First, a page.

In other counties, election officials would allow a thumbnail to grow very long over a period of weeks or months preceding an election. On the day of the election they would file the thumbnail to a sharp point so that, when they took a ballot containing a Republican vote from a voter and prepared to fold it, they merely flicked the sharp nail through the edge of the paper. Ballots with small rips and tears were considered to be "mutilated" and were discarded along with those having extraneous markings.
When the speaker had concluded his remarks and the meeting was adjourned, I didn't hesitate. I walked directly to the front of the room and approached Mr. Hall. As we shook hands, I said, "I've just recently moved to Oklahoma from New York and I'd like to volunteer to form a committee to raise funds and to provide voting booths for all of those counties that don't have them."
Hall looked at me, chuckled, and said, "You don't really think they'll let you get away with that, do you? The Democrats throw us a bone now and then," he continued, "or we find them fighting amongst themselves and we manage to get somebody elected. We're a distinct minority in Oklahoma and I'm afraid we have to be satisfied with that." The people standing around the speaker nodded in agreement. "Yeah, that's right!" they chorused.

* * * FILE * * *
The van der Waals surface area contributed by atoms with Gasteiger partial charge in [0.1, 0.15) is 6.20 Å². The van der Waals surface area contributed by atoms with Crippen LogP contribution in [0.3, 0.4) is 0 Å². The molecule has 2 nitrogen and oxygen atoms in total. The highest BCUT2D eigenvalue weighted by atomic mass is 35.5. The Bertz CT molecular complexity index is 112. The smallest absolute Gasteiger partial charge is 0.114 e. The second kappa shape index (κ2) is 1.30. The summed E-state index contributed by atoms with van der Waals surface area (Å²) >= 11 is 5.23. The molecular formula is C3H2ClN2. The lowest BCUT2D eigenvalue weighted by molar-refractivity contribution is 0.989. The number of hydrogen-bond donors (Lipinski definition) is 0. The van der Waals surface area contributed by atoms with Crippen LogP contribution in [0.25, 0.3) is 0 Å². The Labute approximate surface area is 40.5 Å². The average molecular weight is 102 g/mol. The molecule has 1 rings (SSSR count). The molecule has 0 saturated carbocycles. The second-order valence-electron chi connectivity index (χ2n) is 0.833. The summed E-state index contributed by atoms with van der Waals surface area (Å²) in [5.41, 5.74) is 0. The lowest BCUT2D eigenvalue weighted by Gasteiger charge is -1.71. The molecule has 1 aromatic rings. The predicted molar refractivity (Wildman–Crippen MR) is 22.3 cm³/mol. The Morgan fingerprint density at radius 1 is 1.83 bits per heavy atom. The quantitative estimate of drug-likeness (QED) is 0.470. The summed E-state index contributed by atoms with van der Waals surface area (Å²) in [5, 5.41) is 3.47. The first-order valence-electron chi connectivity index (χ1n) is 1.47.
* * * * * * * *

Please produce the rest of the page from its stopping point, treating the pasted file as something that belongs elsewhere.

I was very disappointed. I thought they'd be angry. As the primary victims of the fraud, I thought they'd be mad enough to do something about it, but they weren't. They apparently proceeded from the assumption that if they tried, they were bound to fail—and, chances are, they would have. They had asked God for the patience to endure the things they could not change, for the will to change the things they could change, and for the wisdom to know the difference. Unfortunately, they'd put vote fraud in the category of "things they could not change."
However, on February 8, 1966, I was elected Chairman of the Tulsa County Young Republicans. It didn't take long for me to conclude that there was one major benefit to being Chairman of the Tulsa County YRs. I knew that if we played our cards right the Tulsa County YRs could do something about vote fraud in Oklahoma.
In mid-February, just days after my election, I created an organization called Operation: Secret Ballot. I appointed five Tulsa County YRs as coordinators, two of whom were also active in the Tulsa Jaycees. We made no public announcements and there was no fanfare—we just did it. More importantly, we had a plan. We knew that very little could be accomplished if the effort was perceived as being a partisan effort. What was needed was a non-partisan front with bipartisan support.